Let’s not beat around the bush here – yes, self-insemination works! Lesbian couples and single women often use this method to conceive with donor sperm selected online or from a sperm bank. Infertile couples often choose to perform at-home insemination too.
Self-insemination is a very common procedure, mainly due to the fact that it doesn’t require a visit to a fertility clinic (making it much cheaper) and instead can be performed in an intimate environment of your choice (aka your home).
So yes, you have a fairly good chance of getting pregnant via self-insemination, as long as the sperm used is of good quality and you don’t have any fertility or health issues that could prevent you from conceiving.
What are self-insemination, intracervical insemination and intravaginal insemination?
It’s highly possible that you already know what self-insemination is, but it’s always good to get a little reminder. And if you’re feeling a bit lost amongst all these new technical terms, don’t worry – we’ll explain everything!
In short, self-insemination (also called at-home insemination or DIY insemination) is when a woman artificially inseminates herself with sperm from her donor or partner.
Intracervical insemination (ICI) or intravaginal insemination (IVI) are two methods of artificial insemination that you can perform at home. ICI is when the sperm is inserted next to the cervix, while, with IVI, semen is placed anywhere in the vagina.
So how does it work? Basically, you insert the semen inside your vagina using a sterile syringe without a needle (some people prefer to use an instead cup). Opting for this method allows you to facilitate the encounter between the spermatozoids and the egg, without involving sexual intercourse, which is obviously ideal when you’re in a lesbian relationship or single.
How well does self-insemination work?
As self-insemination is performed in the privacy of people’s homes, gauging success rates is complicated. However, according to a study published in Human Reproduction, women undergoing ICI have a 37.9% chance of conceiving after six treatment cycles.
Success rates depend largely on the fertility and age of the woman, as well as the sperm donor. As you may know, a woman’s fertility gradually decreases with age and, by 40, her chances of pregnancy are much lower than they were at 25. Therefore, the younger you are the easier it should be to become pregnant.
That being said, it’s still possible to conceive in your late 30s or even after 40. Many older women successfully have a baby naturally or via fertility treatments such as artificial insemination or IVF.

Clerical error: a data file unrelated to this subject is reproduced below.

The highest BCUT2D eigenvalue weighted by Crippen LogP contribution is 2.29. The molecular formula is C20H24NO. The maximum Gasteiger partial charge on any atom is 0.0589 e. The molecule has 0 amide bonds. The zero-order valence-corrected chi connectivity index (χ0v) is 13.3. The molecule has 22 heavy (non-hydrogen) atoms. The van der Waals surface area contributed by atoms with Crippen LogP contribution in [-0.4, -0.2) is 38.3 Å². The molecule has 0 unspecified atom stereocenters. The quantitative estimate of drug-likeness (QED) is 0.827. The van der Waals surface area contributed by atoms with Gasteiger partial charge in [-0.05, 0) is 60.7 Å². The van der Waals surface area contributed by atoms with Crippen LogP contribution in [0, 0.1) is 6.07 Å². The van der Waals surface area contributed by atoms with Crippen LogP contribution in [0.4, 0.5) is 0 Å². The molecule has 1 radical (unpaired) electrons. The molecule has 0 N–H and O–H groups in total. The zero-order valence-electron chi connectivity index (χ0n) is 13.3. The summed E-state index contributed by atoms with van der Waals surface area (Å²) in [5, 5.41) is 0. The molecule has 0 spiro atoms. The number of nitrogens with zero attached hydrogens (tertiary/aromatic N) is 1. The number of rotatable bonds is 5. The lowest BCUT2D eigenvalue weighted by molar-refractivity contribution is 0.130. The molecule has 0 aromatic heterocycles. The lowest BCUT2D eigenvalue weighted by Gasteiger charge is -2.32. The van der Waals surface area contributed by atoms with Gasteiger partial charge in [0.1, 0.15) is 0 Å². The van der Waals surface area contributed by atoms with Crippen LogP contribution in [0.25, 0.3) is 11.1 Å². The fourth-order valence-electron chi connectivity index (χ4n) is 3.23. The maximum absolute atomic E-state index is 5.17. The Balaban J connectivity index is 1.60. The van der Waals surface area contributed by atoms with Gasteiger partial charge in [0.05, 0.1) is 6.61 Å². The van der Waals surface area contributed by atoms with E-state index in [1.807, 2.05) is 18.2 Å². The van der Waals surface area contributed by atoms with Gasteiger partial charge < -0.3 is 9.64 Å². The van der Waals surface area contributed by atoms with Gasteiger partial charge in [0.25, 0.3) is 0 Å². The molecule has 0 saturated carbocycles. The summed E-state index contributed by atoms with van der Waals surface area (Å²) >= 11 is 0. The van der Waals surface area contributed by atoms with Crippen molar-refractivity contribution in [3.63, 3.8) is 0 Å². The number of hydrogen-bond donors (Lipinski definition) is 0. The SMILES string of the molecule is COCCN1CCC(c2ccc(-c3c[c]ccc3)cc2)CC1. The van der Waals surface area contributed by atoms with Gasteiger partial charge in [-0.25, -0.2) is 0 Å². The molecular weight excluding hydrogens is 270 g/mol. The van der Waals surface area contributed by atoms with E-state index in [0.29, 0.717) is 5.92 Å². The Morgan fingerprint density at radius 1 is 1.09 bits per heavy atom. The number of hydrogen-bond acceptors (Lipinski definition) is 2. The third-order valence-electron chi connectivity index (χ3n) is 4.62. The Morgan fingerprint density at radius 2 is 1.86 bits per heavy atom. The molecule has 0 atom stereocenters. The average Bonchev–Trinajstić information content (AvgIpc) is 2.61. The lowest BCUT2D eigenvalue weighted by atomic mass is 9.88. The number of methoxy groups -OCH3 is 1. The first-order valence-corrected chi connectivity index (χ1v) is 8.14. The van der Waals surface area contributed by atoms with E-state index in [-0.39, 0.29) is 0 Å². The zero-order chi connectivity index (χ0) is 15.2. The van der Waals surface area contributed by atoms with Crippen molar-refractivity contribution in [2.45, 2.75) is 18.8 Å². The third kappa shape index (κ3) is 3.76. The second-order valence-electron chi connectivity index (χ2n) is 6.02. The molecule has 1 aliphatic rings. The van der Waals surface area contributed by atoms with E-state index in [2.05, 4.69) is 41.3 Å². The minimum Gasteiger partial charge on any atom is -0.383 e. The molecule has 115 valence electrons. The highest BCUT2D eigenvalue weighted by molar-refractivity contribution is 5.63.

So what can I do to improve my chances of pregnancy?
Now you know that self-insemination actually does work, but it’s still important to understand how to maximise your chances of getting pregnant via this method. Here’s a little step-by-step guide that should help:
First of all, we recommend that you pay a visit to your doctor or gynaecologist to check your fertility and if everything is working well. Also ensure that your sperm donor is healthy, free of any STDs, infectious or genetic diseases, and that their sperm is of good quality (sperm count, motility, shape, etc.).
Next, you must monitor your ovulation to know when to inseminate yourself. To do so, you can, for instance, use an ovulation calculator online. However, we highly recommend that you also use an at-home ovulation predictor kit and chart your basal body temperature every day.
To increase your chances of becoming a mother, you should try to stay in as good shape as possible. Maintaining a healthy weight, exercising regularly, sticking to a balanced diet, reducing your consumption of alcohol and quitting smoking have all shown to improve the likelihood of pregnancy occurring.
Additionally, since we know that stress can reduce fertility, doing meditation, yoga or another relaxation technique could also help.
The next step is to obtain the right equipment. This includes items such as:
- A sterile and needleless syringe (from 2 to 5 ml) to insert the sperm into the vagina (turkey basters are too big).
- A container for semen, such as a collection cup.
- Towels, baby wipes and tissues.
Now that you have everything you need, and you know your most fertile window, it’s time to perform the insemination. Here’s how:
- If you’re using fresh semen from a donor, collect the sample with a container such as a collection cup. If your donor is providing the sample at your place, make sure that he has everything that he needs. If you’re using a frozen sample, carefully follow the instructions written on your notice.
- Carefully place the semen into the syringe.
- Slowly press the plunger of your syringe into your vagina until it’s completely empty. Wait for about 15 seconds before removing the syringe.
- Having an orgasm may help the semen to travel.
- Lie down for about 15-30 minutes and keep your hips raised up with a pillow. This will help the semen to stay in place and reach the eggs.
If this doesn’t work the first time, keep trying. Although some women are lucky enough to get pregnant on their first cycle, this is not the case for everyone. You’ll likely have to try several times before successfully conceiving. Stay hopeful and be patient!